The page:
linux.conf.au 2010: Day 1 (afternoon)
Sometimes, when I have a conflict like this, I try to attend the talk whose material is less familiar to me (in this case, probably the SVG/Flash one). However, since the talks are being recorded and made available on the Internet, this changes the dynamic a bit. I don’t have to miss out on watching anything, as I can download it later. So, it makes more sense for me to go where I can best participate, taking advantage of my presence at the conference.
Distro summit: Package management
So, I chose to attend the package management talk, as I might have something to contribute. It was about how to harmonize general distribution packaging mechanisms (dpkg, RPM, etc.) with special-purpose ones like those used by Ruby (gems), Lua (rocks), Perl (CPAN modules) and so on. The solution described employed a set of wrapper scripts to provide a standard API to these systems, so that they could be used by the distribution package manager to resolve dependencies.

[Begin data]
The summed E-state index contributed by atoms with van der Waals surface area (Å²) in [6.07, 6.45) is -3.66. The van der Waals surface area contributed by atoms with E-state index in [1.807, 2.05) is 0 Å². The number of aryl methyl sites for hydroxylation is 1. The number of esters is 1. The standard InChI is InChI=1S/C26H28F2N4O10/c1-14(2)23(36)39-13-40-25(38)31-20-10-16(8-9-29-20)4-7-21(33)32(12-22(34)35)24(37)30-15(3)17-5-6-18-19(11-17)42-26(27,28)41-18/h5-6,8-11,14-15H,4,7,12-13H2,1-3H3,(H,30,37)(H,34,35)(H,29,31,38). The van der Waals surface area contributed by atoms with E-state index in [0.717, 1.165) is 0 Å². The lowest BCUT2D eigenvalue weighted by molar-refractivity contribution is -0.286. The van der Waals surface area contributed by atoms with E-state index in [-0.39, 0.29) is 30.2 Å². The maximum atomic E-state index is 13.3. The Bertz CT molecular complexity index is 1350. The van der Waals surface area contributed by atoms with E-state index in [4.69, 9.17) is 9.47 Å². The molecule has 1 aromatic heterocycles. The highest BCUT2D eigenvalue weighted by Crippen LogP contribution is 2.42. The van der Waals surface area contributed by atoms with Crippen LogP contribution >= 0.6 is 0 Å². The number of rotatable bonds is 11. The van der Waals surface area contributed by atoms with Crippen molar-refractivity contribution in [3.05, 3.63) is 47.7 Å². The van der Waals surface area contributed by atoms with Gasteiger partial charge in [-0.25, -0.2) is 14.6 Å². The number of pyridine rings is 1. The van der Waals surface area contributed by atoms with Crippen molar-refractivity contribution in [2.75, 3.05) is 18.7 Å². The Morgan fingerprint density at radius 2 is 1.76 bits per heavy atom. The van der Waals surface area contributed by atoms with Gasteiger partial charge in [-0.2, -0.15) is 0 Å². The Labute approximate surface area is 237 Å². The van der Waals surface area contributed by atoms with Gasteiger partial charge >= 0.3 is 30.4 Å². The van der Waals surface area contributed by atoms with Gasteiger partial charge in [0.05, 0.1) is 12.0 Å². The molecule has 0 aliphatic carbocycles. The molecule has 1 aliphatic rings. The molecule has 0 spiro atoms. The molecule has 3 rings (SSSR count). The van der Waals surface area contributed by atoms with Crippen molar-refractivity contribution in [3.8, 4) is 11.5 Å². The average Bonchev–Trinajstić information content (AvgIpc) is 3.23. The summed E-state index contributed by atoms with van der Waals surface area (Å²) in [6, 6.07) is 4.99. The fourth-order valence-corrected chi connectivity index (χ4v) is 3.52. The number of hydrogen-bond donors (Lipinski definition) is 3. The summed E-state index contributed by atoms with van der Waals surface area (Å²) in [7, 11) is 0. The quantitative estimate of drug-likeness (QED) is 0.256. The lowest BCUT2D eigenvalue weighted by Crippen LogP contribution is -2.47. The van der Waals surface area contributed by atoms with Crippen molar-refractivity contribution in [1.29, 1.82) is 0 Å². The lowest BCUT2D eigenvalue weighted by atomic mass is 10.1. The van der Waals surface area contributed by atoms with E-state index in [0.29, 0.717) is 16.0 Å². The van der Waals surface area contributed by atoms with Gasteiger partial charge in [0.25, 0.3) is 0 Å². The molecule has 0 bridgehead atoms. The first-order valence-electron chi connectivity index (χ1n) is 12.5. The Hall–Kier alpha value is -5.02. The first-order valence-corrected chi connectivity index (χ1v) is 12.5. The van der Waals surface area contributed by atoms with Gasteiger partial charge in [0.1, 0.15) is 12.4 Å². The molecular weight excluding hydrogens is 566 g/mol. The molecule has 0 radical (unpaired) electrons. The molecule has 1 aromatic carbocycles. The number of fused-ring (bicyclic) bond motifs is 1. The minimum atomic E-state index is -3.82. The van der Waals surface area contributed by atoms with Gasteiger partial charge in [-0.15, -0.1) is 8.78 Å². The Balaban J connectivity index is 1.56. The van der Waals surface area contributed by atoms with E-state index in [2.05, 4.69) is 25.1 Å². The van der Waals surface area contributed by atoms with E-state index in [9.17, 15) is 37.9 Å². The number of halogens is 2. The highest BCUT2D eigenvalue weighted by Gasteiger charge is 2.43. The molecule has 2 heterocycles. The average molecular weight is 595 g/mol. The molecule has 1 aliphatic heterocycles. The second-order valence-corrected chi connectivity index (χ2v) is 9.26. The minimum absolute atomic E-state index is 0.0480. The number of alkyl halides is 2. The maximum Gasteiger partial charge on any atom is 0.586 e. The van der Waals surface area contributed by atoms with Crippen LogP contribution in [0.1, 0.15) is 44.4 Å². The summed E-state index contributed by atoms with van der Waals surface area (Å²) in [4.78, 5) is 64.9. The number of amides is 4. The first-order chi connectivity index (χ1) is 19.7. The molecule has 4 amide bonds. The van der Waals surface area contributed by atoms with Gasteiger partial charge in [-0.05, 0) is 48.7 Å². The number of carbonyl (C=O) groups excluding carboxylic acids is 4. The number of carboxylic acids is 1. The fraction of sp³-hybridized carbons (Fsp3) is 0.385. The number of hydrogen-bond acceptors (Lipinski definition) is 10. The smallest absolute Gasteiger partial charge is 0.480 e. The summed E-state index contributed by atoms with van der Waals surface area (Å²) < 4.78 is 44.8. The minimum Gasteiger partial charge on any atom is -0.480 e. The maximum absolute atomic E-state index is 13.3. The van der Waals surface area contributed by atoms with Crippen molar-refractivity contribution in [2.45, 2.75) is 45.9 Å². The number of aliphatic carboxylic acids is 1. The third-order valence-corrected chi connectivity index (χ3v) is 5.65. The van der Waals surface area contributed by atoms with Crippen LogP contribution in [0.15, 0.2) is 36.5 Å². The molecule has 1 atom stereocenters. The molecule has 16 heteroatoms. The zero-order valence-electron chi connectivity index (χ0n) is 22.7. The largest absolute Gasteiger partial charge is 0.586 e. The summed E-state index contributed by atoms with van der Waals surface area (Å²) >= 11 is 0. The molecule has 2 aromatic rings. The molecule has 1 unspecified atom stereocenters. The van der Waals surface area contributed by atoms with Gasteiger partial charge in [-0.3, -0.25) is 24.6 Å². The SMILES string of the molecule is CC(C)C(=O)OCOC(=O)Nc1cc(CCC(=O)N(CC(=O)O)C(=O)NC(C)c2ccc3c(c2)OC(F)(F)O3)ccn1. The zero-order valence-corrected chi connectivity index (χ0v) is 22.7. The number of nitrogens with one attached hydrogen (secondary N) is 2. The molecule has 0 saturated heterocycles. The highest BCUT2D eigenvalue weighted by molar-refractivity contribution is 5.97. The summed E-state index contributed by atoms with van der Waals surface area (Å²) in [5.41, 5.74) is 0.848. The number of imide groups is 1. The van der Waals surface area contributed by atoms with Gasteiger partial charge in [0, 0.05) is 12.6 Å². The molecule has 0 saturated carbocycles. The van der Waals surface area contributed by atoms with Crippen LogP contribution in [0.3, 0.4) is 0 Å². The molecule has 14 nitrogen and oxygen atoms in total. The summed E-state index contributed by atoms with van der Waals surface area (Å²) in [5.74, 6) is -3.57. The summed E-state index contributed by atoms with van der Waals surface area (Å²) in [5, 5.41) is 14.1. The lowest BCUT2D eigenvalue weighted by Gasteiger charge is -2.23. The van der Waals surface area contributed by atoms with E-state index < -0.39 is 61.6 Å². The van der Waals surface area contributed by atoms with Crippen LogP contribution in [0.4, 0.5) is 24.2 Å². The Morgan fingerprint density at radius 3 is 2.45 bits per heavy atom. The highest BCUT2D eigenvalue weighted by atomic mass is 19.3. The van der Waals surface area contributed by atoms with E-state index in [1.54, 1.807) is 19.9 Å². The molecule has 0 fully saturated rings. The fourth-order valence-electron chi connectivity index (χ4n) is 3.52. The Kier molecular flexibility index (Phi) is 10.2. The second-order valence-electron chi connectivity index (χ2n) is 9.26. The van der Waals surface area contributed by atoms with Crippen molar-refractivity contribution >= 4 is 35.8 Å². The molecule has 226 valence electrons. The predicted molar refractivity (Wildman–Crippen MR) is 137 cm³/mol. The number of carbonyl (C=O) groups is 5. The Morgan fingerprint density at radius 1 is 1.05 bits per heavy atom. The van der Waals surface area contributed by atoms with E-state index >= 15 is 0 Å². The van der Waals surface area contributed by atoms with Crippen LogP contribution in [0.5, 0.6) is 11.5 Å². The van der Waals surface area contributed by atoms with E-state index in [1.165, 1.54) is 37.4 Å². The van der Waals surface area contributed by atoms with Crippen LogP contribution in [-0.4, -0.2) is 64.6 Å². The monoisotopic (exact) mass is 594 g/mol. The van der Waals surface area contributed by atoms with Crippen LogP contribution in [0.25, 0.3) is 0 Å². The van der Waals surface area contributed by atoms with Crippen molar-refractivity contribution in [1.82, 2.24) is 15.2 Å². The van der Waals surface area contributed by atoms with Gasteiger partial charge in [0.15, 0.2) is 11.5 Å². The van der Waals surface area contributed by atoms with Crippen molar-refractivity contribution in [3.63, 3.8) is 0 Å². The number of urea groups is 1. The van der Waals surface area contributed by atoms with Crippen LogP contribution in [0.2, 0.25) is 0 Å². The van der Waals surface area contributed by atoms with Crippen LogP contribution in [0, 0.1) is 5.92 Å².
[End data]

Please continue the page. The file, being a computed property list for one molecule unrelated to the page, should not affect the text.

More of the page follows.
Due up next was Scott James Remnant’s talk on booting faster, but due to travel difficulties, he hadn’t arrived yet. Instead, we had a free-form discussion on various other challenges in the area of package management.
I took the opportunity to put forward an idea I had been thinking about for some time, which is that we may need to move beyond a “one size fits all” or “everything is a package” approach to package management. Modern package management systems are very capable, and solve a range of difficult problems with a high degree of reliability. The cost of all of this functionality is complexity: making packages is difficult. The system can be made to work for a wide range of software, but the simple case is often not very simple.
I also made the point that there are non-technical challenges as well: it is difficult for developers and ISVs to understand the ecosystem of distributions, and even more difficult to succeed in making their software available in “the right way” to Linux users. The obstacles range from procedural to cultural, and if we only approach this as a technical problem, we risk adding more complexity and making the situation worse.